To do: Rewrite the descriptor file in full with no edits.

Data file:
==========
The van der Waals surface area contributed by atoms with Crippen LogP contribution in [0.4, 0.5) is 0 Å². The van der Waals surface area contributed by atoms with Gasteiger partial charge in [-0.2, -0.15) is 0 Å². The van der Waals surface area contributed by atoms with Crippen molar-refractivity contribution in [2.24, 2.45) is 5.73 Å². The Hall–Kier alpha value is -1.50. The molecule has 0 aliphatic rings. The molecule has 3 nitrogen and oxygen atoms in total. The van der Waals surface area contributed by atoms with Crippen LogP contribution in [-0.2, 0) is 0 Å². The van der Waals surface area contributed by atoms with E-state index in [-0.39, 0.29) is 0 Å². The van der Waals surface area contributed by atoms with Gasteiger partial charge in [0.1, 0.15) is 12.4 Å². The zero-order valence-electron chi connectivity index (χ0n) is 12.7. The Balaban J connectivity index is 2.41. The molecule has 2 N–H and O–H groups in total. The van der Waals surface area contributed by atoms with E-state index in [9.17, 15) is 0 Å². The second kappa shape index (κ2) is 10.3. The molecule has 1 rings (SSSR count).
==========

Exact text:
The van der Waals surface area contributed by atoms with Crippen LogP contribution in [0.4, 0.5) is 0 Å². The van der Waals surface area contributed by atoms with Gasteiger partial charge in [-0.2, -0.15) is 0 Å². The van der Waals surface area contributed by atoms with Crippen molar-refractivity contribution in [2.24, 2.45) is 5.73 Å². The Hall–Kier alpha value is -1.50. The molecule has 0 aliphatic rings. The molecule has 3 nitrogen and oxygen atoms in total. The van der Waals surface area contributed by atoms with Crippen LogP contribution in [-0.2, 0) is 0 Å². The van der Waals surface area contributed by atoms with E-state index in [-0.39, 0.29) is 0 Å². The van der Waals surface area contributed by atoms with Gasteiger partial charge in [0.1, 0.15) is 12.4 Å². The zero-order valence-electron chi connectivity index (χ0n) is 12.7. The Balaban J connectivity index is 2.41. The molecule has 2 N–H and O–H groups in total. The van der Waals surface area contributed by atoms with E-state index in [9.17, 15) is 0 Å². The second kappa shape index (κ2) is 10.3. The molecule has 1 rings (SSSR count).